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blame game begins
charges of election fraud in anbar flood in

Daoud al-Ali
Everyone expected them and as soon as votes were counted, they began to arrive. Local politicians were charging electoral fraud, saying certain parties ensured polling booth volunteers were their supporters so they…
27.06.2013  |  Baghdad
Voters in Anbar last week. Pic: Getty
Voters in Anbar last week. Pic: Getty

Provincial elections were finally held in the western Iraqi province of Anbar last week. As expected, the results have caused controversy and already accusations of electoral fraud and other wrong doing are being batted back and forth as though the local politicians were playing a tennis game with blame instead of balls.

The elections were already suffering from poor voter turnout because of security conditions in the province. Along with Ninewa, whose provincial elections were also delayed, Anbar has been the centre of most of the major anti-government protests in Iraq recently. There were also threats from extremists and allegations of pre-election political interference; 44 polling stations have already had to have their votes recounted.

At a press conference, the Independent High Electoral commission agreed they had already received a number of complaints from Anbar. IHEC’s website explains that “complaints are reviewed to determine whether they meet the formal requirements for complaints and, if so, if they could affect the results. The complaints that meet these conditions are handled on a priority basis. Other complaints that meet the formal requirements but cannot affect the results are investigated as a lower priority.”

At the press conference, IHEC said they had 107 complaints from Anbar. Of these 43 were green, or lower priority, and 64 were red, or highest priority with the potential to change election results.

One of the major charges comes from independent candidates in the province who have said they believe that political parties with religious underpinnings had volunteers take control of local polling stations and change the results in their favour.

Former deputy chairman of Anbar\'s provincial council, Sadoun Obaid al-Shaalan, who was voted back onto Anbar’s council in these elections, says there were some polling station staff who opened ballot boxes and changed the results to serve certain interests.

“But,” al-Shaalan says, “I’m not going to submit my complaints to IHEC because their Anbar branch is in collusion with the powerful political groups, especially the Islamist blocs.” Instead al-Shaalan says he will submit his charges to Iraq’s highest court because no political pressure should be exerted upon this body.

“Fraud in the election accounts for 70 percent of the votes,” al-Shaalan argued. “Three blocs actually had a plan to have their volunteers dominate the polling booths and then change the results. I can’t reveal who they are though because I don’t want to endanger myself; those politicians are powerful and could have me killed at any time.”

But could this so-called electoral fraud actually even influence the results in Anbar?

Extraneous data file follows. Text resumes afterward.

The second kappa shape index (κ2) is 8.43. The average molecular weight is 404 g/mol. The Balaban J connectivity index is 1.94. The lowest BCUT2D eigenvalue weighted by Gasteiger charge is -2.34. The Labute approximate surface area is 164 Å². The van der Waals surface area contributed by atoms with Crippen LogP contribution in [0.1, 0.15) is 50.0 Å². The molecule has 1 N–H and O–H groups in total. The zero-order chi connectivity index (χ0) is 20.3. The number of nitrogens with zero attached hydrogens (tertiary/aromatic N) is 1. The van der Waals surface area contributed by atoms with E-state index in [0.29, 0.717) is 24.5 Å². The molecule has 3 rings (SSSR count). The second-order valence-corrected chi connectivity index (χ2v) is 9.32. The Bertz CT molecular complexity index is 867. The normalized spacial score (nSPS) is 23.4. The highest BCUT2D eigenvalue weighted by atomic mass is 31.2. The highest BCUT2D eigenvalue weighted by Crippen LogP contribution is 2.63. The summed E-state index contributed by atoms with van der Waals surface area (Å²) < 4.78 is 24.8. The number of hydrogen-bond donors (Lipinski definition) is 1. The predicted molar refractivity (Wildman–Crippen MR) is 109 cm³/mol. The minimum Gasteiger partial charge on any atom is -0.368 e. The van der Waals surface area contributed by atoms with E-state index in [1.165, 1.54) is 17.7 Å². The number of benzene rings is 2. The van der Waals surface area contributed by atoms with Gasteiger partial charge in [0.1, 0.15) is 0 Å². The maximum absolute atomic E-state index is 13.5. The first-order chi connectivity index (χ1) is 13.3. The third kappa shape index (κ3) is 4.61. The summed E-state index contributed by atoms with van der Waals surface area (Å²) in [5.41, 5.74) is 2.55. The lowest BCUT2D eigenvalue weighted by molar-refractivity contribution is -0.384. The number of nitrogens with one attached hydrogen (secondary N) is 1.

Results so far show that the United list, headed by influential Sunni Muslim politician Osama al-Nujaifi, has won the most seats with eight out of 30. Second is the Aabirun coalition headed by incumbent governor Qassim al-Fahdawi, who is allegedly being backed here by Iraqi prime Minister Nouri al-Maliki, which won five seats. And then third and fourth respectively were the Iraqiya list headed by Deputy Prime Minister Saleh al-Mutlaq and the United Iraqiya list, headed by former Prime Minister Ayed Allawi.

As the Iraq blog kept by Washington’s Institute for the Study of War put it: “In Anbar, tribal dynamics and locale trump politics and ideology. Violence in this charged environment will likely continue. The rhetoric leading up to the elections was more sectarian than that which preceded the April 20 elections. This is partly a reflection of electoral strategy to mobilize voters and also in part due to rising sectarianism in Iraq. Nonetheless, the election results will be crucial for the Iraqi Sunnis. From 2003 until 2009, Anbar was the political capital of the Iraqi Sunnis. That changed after the 2009 elections when the Nujaifi brothers emerged as a formidable power. Therefore, the results achieved by the Nujaifi brothers will be an important gauge of their influence before the 2014 national elections.“

However those numbers, readily accepted by the al-Nujaifi-led United bloc for obvious reasons, are being hotly contested by almost all of the other parties.

“The politicians who say they have seen fraud and who are making these accusations are just trying to justify their own losses,” Mathar al-Janabi, from the United List, told NIQASH. “The election supervisors, observers from the media and IHEC were all very much present in Anbar and they all saw how things went very smoothly. There is no fraud.”

In fact, al-Janabi explained that the amount of seats that the United list won doesn’t reflect its real popularity. “Many of the anti-government protestors support the United list but they’re stuck in protest camps near Ramadi and were unable to cast their votes because military units have imposed a siege on them.”

In the meantime, another leading member of the United bloc says the party is preparing to put a religious, Sunni Muslim in the governor’s chair. They say that the desired candidate is one Yahya Ghazi al-Mohammedi, who belongs to the political party led by controversial, fugitive Vice President Tariq al-Hashimi.